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Top picks from San Francisco Cinematheque's third 'Crossroads' festival

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art@sfbg.com

FILM San Francisco Cinematheque artistic director Steve Polta balances familiar names with lesser known for the third annual "Crossroads" festival at the Victoria Theater, though Ken Jacobs' Occupy-strength Seeking the Monkey King (2011) promises to unseat the image of a mellowing old master.Read more »

Turn up the dark

SUMMER MOVIE PREVIEW: Movie stars, superheroes, and movie stars playing superheroes battle for summer supremacy

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FILM So far, 2012 has been a year of mixed blessings for Hollywood, contrasting mega-hits like The Hunger Games and The Avengers with one of the biggest mega-flops of all time, John Carter. But summer's really when show-biz turns deadly serious. Each week, there's a new wannabe blockbuster — pasteurized, processed, film-like products so huge they have the ability to make or break entire movie studios — hoping for returns big enough to make all involved even richer, and insure sequels and spin-offs for summers to come.Read more »

Hard to be a filmmaker

Aleksei Guerman's five films (from the past 45 years) screen at YBCA

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arts@sfbg.com

FILM In 1987, Soviet critics were polled to create a list of the nation's greatest films. Landing on top was a movie still little-known abroad, whose maker has completed just five features in 45 years — one of which he doesn't even consider truly his own work.Read more »

How dark was my alley

Flick-packed Film Noir fest "I Wake up Dreaming" returns to the Roxie

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arts@sfbg.com

FILM The word that comes to mind when thinking of Elliot Lavine's semiannual film noir programs at the Roxie is inexhaustible. With 30 films packed into 14 days, "I Wake up Dreaming" wisely takes a pass on questions of noir's quintessence in favor of open-ended research into the mutations and paroxysms of mid-century malaise.Read more »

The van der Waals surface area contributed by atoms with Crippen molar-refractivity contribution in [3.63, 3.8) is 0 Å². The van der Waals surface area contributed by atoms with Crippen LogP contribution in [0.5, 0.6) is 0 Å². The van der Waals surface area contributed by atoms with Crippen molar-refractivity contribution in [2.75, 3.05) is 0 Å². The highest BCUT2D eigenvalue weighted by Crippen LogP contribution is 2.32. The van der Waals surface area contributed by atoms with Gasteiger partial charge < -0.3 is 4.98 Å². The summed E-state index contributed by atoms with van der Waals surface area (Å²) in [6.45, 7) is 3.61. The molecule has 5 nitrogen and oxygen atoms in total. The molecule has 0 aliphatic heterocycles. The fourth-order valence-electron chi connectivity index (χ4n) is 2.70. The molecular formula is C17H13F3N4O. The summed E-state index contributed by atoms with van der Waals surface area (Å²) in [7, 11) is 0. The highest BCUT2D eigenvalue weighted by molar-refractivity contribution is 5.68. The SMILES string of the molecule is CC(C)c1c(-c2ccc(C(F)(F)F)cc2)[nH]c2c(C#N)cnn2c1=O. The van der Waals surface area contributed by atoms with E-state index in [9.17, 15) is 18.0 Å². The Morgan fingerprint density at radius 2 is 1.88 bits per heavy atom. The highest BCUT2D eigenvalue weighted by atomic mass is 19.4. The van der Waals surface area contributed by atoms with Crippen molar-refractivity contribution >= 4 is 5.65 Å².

This is your brain on Zulawski

YBCA feeds the Possession obsession with a tribute to the Polish director

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For your further consideration

Short takes on SFIFF 2012, week two

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More reviews of films playing during the San Francisco Internation Film Festival. For more SFIFF coverage, click here. Read more »

Tiger woods

A lone tracker probes a troubled wilderness in The Hunter

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arts@sfbg.com

FILM The Tasmanian tiger wasn't a cat at all, but a pouched marsupial resembling a ring-tailed dog, with the most fearsome steel-trap jaws imaginable. It was hunted out of existence as a menace to domestic livestock; the last one died in captivity in 1936. Nonetheless, alleged sightings persist. Like Bigfoot and the Loch Ness Monster, the tiger is kept alive at least in the imagination by the fervency of stubborn believers.Read more »

For your consideration: Short takes from SFIFF, week one

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The gargantuan San Francisco Film Festival opens this week after a particularly fraught year in which the San Francisco Film Society tragically lost two well-respected executive directors. But never fear! SFIFF is still tops, and we're here to guide you through it, from throught-provoking experimental flicks to unheralded-as-of-yet crowd-friendly fare. We've rustled upmore than a dozen previews of appealing flicks after the jump -- and check out our complete coverage, including indepth features and interviews, here.

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Truth or consequences

Solid-gold lifestyles and agents provocateurs: SFIFF's documentary highlights

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arts@sfbg.com

SFIFF It's possible to have an almost perfect Sundance Film Festival viewing experience if you hew to one simple rule: only go to the documentaries. Sure, see some of the dramatic entries too, after the 40th person has told you such-and-such title is great. But you can rarely go far wrong with the documentaries. Sundance has its pick of the annual crème de la crème in that genre (among U.S. if not necessarily international films).Read more »

A hundred visions and revisions

SFIFF: Sam Green explores the geodesic world of R. Buckminster Fuller in new documentary

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arts@sfbg.com

SFIFF R. Buckminster Fuller was born before the turn of the last century, and died before the start of this one. But place his philosophical and practical output next to any contemporary thinker, and something seems a bit off.

"He was totally out of sync with his time," says SF-based documentarian Sam Green (2004's The Weather Underground). "He was talking about green building in the 1930s or '40s."Read more »